The story appears on

Page A12

November 13, 2016

GET this page in PDF

Free for subscribers

View shopping cart

Related News

Home » Sunday » Book

Opium War through Indian eyes

THE First Opium War (1839–42), also known as the Anglo-Chinese War, was fought between the United Kingdom and the Qing Dynasty (1644-1911) over their conflicting viewpoints on diplomatic relations, trade, and the administration of justice for foreign nationals in China.

However, Indian author Amitav Ghash who came to Shanghai for the release of the Chinese edition of his Ibis Trilogy told Shanghai Daily: “The First Opium War in China was actually an Indian undertaking. The putting together of the expeditionary force took place in India. The British naval ships for the expedition were accompanied by 50 supply ships, all provided for by Parsee merchants in Bombay (now Mumbai)...

“On the other hand, the soldiers from Bihar and Majha fought in the Opium Wars. The two provinces became desperately poor due to opium trade. Especially Bihar, it is to this day still the most under developed province in India. It is really one of the sad legacies of the war.”

Set in the late 1830s, in the lead up to the First Opium War, the Ibis Trilogy, which Ghosh referred to as the work of his life, extends from Ghazipur in the Gangetic plain (which, today, is the site of the largest opium factory in the world) to the island of Mauritius and Canton, now south China’s Guangdong Province.

The lead characters are different in each book of the trilogy.

The first book, “Sea of Poppies,” introduced a dozen people of various nationalities, but at its center is the story of the widowed upper-caste Deeti and her lover, the untouchable Kalua, who escape caste retribution by taking refuge on the ship Ibis, carrying Indian laborers to Mauritius.

The second, “River of Smoke,” revolves around Bahram Modi, a Parsi businessman who bets everything that he has — and much more — on one big opium shipment to Canton, just as Chinese authorities crack down on the trade.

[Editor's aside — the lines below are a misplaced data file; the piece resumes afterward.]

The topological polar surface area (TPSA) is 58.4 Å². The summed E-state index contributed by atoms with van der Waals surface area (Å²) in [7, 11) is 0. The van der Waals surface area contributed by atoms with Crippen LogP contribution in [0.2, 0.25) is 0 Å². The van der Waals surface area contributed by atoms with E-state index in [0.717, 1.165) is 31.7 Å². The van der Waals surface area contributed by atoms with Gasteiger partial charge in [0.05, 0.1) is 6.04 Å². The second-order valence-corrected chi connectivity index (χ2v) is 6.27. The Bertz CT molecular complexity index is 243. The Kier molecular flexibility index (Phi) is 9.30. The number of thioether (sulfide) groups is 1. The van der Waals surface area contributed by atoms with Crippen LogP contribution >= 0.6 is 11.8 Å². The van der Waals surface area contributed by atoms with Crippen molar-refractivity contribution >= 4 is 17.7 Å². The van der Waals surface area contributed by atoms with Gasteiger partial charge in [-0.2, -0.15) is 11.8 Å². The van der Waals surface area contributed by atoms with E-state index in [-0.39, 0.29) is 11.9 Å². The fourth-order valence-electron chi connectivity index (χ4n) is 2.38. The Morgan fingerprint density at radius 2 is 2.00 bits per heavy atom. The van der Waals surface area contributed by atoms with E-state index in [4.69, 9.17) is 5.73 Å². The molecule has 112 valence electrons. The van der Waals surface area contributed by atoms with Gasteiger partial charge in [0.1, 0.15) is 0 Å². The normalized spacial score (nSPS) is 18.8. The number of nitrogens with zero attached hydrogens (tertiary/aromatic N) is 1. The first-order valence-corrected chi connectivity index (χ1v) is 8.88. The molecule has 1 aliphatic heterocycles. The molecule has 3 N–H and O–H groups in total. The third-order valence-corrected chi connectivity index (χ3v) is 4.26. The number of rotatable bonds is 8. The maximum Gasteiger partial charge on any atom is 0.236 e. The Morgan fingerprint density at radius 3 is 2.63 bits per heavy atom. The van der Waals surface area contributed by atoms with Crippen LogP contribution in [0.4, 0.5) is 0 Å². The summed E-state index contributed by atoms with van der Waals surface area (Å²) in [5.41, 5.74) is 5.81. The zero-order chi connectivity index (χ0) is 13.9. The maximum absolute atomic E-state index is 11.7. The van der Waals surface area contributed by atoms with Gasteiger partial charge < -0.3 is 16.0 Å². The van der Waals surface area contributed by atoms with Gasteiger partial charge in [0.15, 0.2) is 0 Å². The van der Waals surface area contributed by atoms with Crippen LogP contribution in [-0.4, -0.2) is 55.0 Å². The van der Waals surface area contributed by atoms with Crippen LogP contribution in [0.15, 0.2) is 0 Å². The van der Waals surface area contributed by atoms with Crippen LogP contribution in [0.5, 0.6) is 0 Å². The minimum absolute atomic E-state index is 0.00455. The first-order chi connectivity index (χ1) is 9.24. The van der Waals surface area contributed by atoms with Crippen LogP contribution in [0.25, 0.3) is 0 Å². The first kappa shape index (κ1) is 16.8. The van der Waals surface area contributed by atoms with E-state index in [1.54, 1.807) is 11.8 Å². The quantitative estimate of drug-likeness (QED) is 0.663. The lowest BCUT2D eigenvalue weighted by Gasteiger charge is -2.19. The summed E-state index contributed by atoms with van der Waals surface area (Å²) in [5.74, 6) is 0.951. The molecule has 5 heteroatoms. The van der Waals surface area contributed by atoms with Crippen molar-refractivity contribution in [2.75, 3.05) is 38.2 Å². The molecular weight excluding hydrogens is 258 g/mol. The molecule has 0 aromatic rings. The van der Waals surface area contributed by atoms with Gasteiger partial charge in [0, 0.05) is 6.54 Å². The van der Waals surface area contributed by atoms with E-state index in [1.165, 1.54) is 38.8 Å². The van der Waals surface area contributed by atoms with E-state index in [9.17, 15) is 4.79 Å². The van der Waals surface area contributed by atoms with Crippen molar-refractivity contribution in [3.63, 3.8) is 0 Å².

In “Flood of Fire,” the final book in the trilogy, we see how the war began and ended through the experiences of Kesri Singh, a soldier in the East India Company’s army and Zachary Reid, the mulatto captain of the Ibis.

Ghosh’s capacity for research is awe-inspiring. From the intricacies of ship architecture and seafaring of that period, to the nuances of traditional Parsi cuisine, he has clearly done his homework.

Ghosh told Shanghai Daily, English soldiers at that time left dozens of diaries and documents. But as for the Indian soldiers, almost nothing is available in the historical record.

“The books are meant to create the Indian experience. What their life circumstances were, how they survived and what they did.” Ghosh said, “It’s not only difficult, it is also impossible. I mean, I can’t claim that my creation was right, or accurate. But it’s better than having nothing. Sometimes I do get things from the English experience… I tried to imagine from there.”

Language, in fact, is one of the most fascinating parts of the trilogy. From Bhojpuri to the heavily Hindustani-ized English spoken by British settlers in India, from Chinese idioms to the universal pidgin English used by the lascars and 19th century English slang, the trilogy is a linguistic tour-de-force.

The master of five languages himself, Ghosh said “In my head, when I was trying to think of a character, the world would come to be in one language, only in different ways. The language switches, which entraps me to think more carefully about the words.